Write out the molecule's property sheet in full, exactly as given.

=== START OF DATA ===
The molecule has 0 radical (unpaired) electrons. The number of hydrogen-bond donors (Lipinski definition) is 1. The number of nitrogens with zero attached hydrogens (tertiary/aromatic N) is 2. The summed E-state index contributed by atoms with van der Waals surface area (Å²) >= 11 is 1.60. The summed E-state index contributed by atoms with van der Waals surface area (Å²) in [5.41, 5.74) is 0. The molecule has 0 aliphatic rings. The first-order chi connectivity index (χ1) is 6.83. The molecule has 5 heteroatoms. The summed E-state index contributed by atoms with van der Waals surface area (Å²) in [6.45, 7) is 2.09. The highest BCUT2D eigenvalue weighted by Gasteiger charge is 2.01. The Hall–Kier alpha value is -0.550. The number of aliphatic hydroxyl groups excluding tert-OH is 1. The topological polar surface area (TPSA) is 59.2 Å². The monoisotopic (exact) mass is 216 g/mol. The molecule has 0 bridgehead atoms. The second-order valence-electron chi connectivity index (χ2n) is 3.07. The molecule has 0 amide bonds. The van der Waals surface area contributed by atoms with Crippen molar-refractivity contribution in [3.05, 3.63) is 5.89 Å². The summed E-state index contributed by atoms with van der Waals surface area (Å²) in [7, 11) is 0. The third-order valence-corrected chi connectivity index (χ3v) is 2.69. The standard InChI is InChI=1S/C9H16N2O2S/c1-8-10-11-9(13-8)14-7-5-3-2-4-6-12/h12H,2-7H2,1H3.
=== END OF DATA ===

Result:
The molecule has 0 radical (unpaired) electrons. The number of hydrogen-bond donors (Lipinski definition) is 1. The number of nitrogens with zero attached hydrogens (tertiary/aromatic N) is 2. The summed E-state index contributed by atoms with van der Waals surface area (Å²) >= 11 is 1.60. The summed E-state index contributed by atoms with van der Waals surface area (Å²) in [5.41, 5.74) is 0. The molecule has 0 aliphatic rings. The first-order chi connectivity index (χ1) is 6.83. The molecule has 5 heteroatoms. The summed E-state index contributed by atoms with van der Waals surface area (Å²) in [6.45, 7) is 2.09. The highest BCUT2D eigenvalue weighted by Gasteiger charge is 2.01. The Hall–Kier alpha value is -0.550. The number of aliphatic hydroxyl groups excluding tert-OH is 1. The topological polar surface area (TPSA) is 59.2 Å². The monoisotopic (exact) mass is 216 g/mol. The molecule has 0 bridgehead atoms. The second-order valence-electron chi connectivity index (χ2n) is 3.07. The molecule has 0 amide bonds. The van der Waals surface area contributed by atoms with Crippen molar-refractivity contribution in [3.05, 3.63) is 5.89 Å². The summed E-state index contributed by atoms with van der Waals surface area (Å²) in [7, 11) is 0. The third-order valence-corrected chi connectivity index (χ3v) is 2.69. The standard InChI is InChI=1S/C9H16N2O2S/c1-8-10-11-9(13-8)14-7-5-3-2-4-6-12/h12H,2-7H2,1H3.